Suicide is now the 10th most common cause of death in the United States, and the risk is highest in younger age groups. The overall rate of suicide has dramatically increased by 33% between 1999 and 2017. Another remarkable statistic is that this dramatic increase in suicide only seems to be occurring in the United States. Three groups where suicide is rapidly increasing tend to stand out: physicians, police officers, and schoolteachers. Losing these highly trained individuals is not only an unspeakable tragedy for the families, friends, and co-workers they leave behind, it is also a tremendous loss of valuable resources that are essential to maintain a healthy, safe and educated society. When the discussion turns to why these professionals are ending their lives, job-related stress always ends up on the top of the list.
The Tremendous Stress of Medical Practice
I know personally about the stresses of trying to survive as a practicing physician. I make less money working full-time today than I did twenty years ago, yet during this time, the stress in my life from medicine has increased exponentially. Government regulations, diminished payments by Medicare, Medicaid, and most insurances, possible malpractice suits, long and exhausting hours, and oversight by endless regulatory bodies are some of the main stressors that hammer away at physicians daily.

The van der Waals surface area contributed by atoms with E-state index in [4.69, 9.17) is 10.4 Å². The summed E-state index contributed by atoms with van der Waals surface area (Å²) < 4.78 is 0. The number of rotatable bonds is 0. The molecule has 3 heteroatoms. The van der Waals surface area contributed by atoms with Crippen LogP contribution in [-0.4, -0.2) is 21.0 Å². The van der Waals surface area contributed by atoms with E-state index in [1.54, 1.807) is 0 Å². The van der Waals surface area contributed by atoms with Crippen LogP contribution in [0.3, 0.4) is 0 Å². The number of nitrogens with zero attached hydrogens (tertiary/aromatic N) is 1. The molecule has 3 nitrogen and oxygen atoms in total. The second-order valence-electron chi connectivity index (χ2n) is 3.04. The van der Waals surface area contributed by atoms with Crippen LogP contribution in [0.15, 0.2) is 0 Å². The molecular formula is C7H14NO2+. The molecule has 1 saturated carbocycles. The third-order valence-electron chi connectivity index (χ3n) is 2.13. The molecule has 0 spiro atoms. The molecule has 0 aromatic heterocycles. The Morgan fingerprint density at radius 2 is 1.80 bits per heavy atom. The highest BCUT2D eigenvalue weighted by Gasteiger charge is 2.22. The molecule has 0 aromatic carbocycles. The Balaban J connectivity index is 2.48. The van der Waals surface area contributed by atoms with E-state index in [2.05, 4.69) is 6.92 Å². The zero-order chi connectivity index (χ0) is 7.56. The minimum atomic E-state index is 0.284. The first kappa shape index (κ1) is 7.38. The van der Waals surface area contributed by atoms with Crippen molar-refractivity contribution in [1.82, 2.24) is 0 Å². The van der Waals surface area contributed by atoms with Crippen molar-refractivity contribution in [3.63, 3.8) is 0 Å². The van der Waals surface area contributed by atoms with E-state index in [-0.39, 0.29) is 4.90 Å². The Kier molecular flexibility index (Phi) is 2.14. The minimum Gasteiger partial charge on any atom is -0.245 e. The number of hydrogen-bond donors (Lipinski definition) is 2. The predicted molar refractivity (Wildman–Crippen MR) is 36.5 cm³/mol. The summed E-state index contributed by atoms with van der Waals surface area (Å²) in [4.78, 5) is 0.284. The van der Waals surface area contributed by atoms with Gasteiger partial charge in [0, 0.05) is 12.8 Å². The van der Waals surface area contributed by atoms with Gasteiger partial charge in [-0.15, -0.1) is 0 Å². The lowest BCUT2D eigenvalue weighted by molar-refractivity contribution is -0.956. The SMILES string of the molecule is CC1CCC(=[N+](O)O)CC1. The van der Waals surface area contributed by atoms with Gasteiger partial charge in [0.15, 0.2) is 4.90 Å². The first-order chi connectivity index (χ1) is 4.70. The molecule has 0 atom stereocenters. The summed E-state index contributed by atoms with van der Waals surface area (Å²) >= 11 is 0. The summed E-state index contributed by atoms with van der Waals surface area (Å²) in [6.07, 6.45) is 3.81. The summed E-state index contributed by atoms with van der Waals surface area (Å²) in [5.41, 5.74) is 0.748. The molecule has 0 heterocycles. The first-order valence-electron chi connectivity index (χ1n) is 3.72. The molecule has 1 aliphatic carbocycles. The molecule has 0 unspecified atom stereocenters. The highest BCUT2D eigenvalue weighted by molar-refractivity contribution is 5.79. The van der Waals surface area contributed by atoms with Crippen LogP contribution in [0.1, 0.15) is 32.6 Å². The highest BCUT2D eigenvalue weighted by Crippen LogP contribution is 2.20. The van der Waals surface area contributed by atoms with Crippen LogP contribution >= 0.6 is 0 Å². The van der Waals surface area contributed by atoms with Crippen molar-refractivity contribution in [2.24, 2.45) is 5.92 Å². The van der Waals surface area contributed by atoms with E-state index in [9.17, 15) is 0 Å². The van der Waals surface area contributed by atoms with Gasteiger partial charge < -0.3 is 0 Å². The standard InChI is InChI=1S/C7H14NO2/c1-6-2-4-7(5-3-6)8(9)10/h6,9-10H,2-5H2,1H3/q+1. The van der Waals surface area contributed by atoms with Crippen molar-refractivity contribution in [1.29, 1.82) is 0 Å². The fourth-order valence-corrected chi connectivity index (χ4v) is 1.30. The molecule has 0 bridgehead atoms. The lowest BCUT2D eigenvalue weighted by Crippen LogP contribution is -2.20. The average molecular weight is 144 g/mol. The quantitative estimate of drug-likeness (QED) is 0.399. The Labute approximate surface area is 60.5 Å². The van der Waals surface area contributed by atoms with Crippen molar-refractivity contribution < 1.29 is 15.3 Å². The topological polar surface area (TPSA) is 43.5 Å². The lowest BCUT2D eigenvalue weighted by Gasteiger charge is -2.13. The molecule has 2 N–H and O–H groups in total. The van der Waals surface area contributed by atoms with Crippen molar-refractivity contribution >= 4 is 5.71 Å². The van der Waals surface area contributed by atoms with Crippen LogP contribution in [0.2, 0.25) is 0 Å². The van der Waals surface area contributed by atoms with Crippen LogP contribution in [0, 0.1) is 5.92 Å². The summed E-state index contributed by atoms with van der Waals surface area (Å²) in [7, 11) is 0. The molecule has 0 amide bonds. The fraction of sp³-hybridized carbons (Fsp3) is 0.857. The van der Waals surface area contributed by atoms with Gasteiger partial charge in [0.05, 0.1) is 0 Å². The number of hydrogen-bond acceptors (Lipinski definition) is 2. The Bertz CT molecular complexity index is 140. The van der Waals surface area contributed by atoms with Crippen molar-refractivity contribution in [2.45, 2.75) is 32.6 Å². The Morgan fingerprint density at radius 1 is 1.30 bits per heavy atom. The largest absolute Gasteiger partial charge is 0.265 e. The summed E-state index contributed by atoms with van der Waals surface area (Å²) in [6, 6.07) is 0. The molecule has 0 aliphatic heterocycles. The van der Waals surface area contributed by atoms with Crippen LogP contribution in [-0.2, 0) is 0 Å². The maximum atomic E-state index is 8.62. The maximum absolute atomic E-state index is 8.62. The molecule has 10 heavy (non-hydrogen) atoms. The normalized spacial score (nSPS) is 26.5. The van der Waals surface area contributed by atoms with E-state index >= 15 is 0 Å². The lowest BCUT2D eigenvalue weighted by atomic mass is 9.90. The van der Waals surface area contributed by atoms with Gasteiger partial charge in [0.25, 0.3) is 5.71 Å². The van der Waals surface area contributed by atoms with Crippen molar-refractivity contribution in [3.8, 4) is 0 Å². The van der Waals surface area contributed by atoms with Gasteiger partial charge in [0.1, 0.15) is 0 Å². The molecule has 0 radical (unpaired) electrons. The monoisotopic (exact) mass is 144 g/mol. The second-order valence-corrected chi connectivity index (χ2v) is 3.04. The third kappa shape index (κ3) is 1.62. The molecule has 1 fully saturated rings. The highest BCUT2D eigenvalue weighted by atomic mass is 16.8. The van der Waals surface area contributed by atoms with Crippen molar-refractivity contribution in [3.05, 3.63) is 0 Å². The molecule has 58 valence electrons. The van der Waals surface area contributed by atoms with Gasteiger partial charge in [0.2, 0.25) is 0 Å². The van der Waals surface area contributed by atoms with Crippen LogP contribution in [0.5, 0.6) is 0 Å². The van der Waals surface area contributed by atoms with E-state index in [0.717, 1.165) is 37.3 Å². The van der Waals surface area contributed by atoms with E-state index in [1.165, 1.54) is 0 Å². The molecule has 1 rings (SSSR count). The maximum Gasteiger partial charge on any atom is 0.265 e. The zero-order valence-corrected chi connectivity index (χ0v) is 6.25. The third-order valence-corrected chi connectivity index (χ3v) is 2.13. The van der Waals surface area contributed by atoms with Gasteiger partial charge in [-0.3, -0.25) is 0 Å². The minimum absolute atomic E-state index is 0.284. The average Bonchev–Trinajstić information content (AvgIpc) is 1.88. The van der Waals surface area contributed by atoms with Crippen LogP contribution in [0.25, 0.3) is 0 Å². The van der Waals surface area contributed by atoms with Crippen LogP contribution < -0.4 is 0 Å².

Police Under Daily Attack
The average police officer seems to have it much worse. Their compensation isn’t anything to brag about, and they are regularly harassed and even physically attacked by irate citizens. You likely have seen citizens throwing trash, urine, and other objects at police on national television. They seemed to have lost the support of many of the groups that they are mandated to serve.
The Collapse of Public Education